Valuing work – what measures?

Mrs Moneypenny, a Financial Times columnist, wrote this weekend about how depressing she finds it that Mary Barra, the new head of General Motors, is being paid a basic salary of $1.6 million.  This is 25% less than her male equivalent at Ford.

The gap is a significant one, and not atypical, though I find it hard to get too worked up about discrimination at this level.  What I find depressing is Mrs M’s subsequent argument.  Apparently Ms Barra’s predecessor at GM is being rehired as a consultant, at $4m (we aren’t told if this is an annual fee, but I assume so). Mrs M comments:

“That is someone who knows his value and negotiates well.  That might be the role model I would want my non-existent daughters to look at.”

I’d take a rather different line.  Ms Barra’s predecessor looks to me like someone who is well in with a group, presumably heavily male and certainly all wedded to very high remuneration levels which multiply massive inequalities, who make decisions about financial rewards at GM.  The same men probably also sit on remuneration committees for many other large corporations.  Markets in any true sense don’t come into these decisions much.

money cake

I am all in favour of women learning to negotiate for a fair deal for themselves.  I recently interviewed a woman who loved her work at the interface of journalism and politics, did not care that much about money, but felt justly hurt at finding out that she was paid less than her equivalents.  She felt undervalued – and had been coached by her partner on how to negotiate a fair deal in her next job.  Great. There is a big distinction, though, between getting a fair deal, and extracting the maximum.  ‘Value’ in this context is not something that is determined by some impersonal process;  it involves particular people with particular outlooks and interests making particular decisions.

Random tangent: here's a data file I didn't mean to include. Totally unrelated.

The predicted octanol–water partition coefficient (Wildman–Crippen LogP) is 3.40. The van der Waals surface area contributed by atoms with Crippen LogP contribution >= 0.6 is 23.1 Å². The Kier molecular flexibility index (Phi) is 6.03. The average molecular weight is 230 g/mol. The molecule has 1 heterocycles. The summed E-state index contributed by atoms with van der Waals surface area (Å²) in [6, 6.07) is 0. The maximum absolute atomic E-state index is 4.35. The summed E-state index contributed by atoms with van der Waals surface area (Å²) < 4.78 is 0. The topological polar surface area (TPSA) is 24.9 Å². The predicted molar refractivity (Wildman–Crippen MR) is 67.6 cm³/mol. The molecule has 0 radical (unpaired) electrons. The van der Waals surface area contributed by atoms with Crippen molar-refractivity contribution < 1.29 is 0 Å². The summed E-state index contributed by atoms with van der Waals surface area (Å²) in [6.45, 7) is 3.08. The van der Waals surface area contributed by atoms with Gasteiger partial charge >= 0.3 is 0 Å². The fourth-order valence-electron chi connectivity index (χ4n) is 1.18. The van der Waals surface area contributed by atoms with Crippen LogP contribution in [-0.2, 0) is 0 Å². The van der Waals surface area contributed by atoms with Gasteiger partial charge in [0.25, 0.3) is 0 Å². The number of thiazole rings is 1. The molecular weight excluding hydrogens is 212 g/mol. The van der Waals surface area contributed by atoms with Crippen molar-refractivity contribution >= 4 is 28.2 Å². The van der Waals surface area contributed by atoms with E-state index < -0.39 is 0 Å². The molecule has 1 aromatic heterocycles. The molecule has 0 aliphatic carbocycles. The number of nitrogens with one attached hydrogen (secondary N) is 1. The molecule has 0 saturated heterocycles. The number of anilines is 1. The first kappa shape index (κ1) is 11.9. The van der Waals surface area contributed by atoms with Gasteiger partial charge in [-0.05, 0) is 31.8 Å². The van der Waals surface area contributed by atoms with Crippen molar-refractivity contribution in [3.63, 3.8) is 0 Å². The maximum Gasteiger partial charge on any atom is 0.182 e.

The key point for me is whether we want our organisations and their remuneration systems to be governed in ways which applaud the kinds of individual  behaviour geared to extracting maximum personal reward ;  and as a result encourage women to behave like the men who do this most successfully.  We need changes in the reward system, very much so.  But I’d rather see movement on this taking a different direction:  instead of cheering if more women become like men in procuring (a good term, I think) outlandish salaries and bonuses, we should be asking how we get an overall fairer and less unequal reward system – because this will benefit far more women.

I would certainly like my daughters to know their value, and to negotiate well.  Indeed, I’ve just been advising one of them on how and when to ask for a pay rise.   But someone who extracts huge sums of money because their position and contacts enable them to do so is not what I think of as an ideal role model.  I’d like them to have a really sound idea of what they are worth.  This should certainly include relativities – what they are paid compared with their equivalents.  But I’d like them to have their own sense of value and worth, against which they can judge what they want to negotiate.

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